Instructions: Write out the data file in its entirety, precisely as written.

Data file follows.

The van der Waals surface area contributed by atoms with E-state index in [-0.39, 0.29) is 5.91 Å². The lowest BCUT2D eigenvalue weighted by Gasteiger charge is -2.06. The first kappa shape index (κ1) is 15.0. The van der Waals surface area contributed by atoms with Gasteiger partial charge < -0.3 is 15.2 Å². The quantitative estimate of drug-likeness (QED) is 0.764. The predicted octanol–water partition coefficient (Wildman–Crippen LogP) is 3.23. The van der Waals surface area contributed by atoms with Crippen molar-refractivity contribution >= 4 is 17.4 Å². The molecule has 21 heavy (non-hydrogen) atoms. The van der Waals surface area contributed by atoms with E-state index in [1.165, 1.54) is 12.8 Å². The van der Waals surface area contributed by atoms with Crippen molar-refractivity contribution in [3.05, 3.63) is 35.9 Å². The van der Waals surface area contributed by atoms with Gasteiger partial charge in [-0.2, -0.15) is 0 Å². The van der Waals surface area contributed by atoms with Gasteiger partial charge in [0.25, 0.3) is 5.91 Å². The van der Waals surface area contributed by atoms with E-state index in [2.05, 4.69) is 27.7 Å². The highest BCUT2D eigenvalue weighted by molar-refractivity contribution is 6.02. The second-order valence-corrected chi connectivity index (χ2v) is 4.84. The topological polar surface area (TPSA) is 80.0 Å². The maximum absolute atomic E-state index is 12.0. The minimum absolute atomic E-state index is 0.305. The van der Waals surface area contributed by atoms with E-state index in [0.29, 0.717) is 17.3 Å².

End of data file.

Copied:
The van der Waals surface area contributed by atoms with E-state index in [-0.39, 0.29) is 5.91 Å². The lowest BCUT2D eigenvalue weighted by Gasteiger charge is -2.06. The first kappa shape index (κ1) is 15.0. The van der Waals surface area contributed by atoms with Gasteiger partial charge < -0.3 is 15.2 Å². The quantitative estimate of drug-likeness (QED) is 0.764. The predicted octanol–water partition coefficient (Wildman–Crippen LogP) is 3.23. The van der Waals surface area contributed by atoms with Crippen molar-refractivity contribution >= 4 is 17.4 Å². The molecule has 21 heavy (non-hydrogen) atoms. The van der Waals surface area contributed by atoms with E-state index in [1.165, 1.54) is 12.8 Å². The van der Waals surface area contributed by atoms with Crippen molar-refractivity contribution in [3.05, 3.63) is 35.9 Å². The van der Waals surface area contributed by atoms with Gasteiger partial charge in [-0.2, -0.15) is 0 Å². The van der Waals surface area contributed by atoms with Gasteiger partial charge in [0.25, 0.3) is 5.91 Å². The van der Waals surface area contributed by atoms with E-state index in [2.05, 4.69) is 27.7 Å². The highest BCUT2D eigenvalue weighted by molar-refractivity contribution is 6.02. The second-order valence-corrected chi connectivity index (χ2v) is 4.84. The topological polar surface area (TPSA) is 80.0 Å². The maximum absolute atomic E-state index is 12.0. The minimum absolute atomic E-state index is 0.305. The van der Waals surface area contributed by atoms with E-state index in [0.29, 0.717) is 17.3 Å².